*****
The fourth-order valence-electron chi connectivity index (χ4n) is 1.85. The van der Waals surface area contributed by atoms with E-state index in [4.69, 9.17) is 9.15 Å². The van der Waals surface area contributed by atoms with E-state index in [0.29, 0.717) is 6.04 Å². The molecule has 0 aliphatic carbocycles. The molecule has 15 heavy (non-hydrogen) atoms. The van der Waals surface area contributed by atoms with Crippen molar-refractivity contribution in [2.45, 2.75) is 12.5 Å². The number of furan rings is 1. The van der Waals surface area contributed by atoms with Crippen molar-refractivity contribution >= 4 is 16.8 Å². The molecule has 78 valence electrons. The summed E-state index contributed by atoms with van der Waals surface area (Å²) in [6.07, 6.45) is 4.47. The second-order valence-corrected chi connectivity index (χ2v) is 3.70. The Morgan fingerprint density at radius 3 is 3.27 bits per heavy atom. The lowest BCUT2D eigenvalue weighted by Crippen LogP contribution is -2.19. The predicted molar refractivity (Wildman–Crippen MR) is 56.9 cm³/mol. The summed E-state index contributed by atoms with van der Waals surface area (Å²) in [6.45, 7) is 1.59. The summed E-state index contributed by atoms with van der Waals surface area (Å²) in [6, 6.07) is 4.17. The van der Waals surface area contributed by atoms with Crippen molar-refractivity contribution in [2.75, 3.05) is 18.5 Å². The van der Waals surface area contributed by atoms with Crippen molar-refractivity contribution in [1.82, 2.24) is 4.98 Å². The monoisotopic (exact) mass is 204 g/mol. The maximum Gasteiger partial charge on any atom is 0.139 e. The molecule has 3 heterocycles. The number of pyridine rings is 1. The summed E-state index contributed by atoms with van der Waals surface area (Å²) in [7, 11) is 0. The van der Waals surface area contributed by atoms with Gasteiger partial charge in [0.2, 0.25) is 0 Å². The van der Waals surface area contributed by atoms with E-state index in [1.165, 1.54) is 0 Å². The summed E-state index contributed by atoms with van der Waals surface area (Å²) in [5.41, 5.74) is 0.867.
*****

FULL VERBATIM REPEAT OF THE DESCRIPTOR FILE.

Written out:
The fourth-order valence-electron chi connectivity index (χ4n) is 1.85. The van der Waals surface area contributed by atoms with E-state index in [4.69, 9.17) is 9.15 Å². The van der Waals surface area contributed by atoms with E-state index in [0.29, 0.717) is 6.04 Å². The molecule has 0 aliphatic carbocycles. The molecule has 15 heavy (non-hydrogen) atoms. The van der Waals surface area contributed by atoms with Crippen molar-refractivity contribution in [2.45, 2.75) is 12.5 Å². The number of furan rings is 1. The van der Waals surface area contributed by atoms with Crippen molar-refractivity contribution >= 4 is 16.8 Å². The molecule has 78 valence electrons. The summed E-state index contributed by atoms with van der Waals surface area (Å²) in [6.07, 6.45) is 4.47. The second-order valence-corrected chi connectivity index (χ2v) is 3.70. The Morgan fingerprint density at radius 3 is 3.27 bits per heavy atom. The lowest BCUT2D eigenvalue weighted by Crippen LogP contribution is -2.19. The predicted molar refractivity (Wildman–Crippen MR) is 56.9 cm³/mol. The summed E-state index contributed by atoms with van der Waals surface area (Å²) in [6.45, 7) is 1.59. The summed E-state index contributed by atoms with van der Waals surface area (Å²) in [6, 6.07) is 4.17. The van der Waals surface area contributed by atoms with Crippen molar-refractivity contribution in [2.75, 3.05) is 18.5 Å². The van der Waals surface area contributed by atoms with Crippen molar-refractivity contribution in [1.82, 2.24) is 4.98 Å². The monoisotopic (exact) mass is 204 g/mol. The maximum Gasteiger partial charge on any atom is 0.139 e. The molecule has 3 heterocycles. The number of pyridine rings is 1. The summed E-state index contributed by atoms with van der Waals surface area (Å²) in [7, 11) is 0. The van der Waals surface area contributed by atoms with Gasteiger partial charge in [0.2, 0.25) is 0 Å². The van der Waals surface area contributed by atoms with E-state index in [1.165, 1.54) is 0 Å². The summed E-state index contributed by atoms with van der Waals surface area (Å²) in [5.41, 5.74) is 0.867.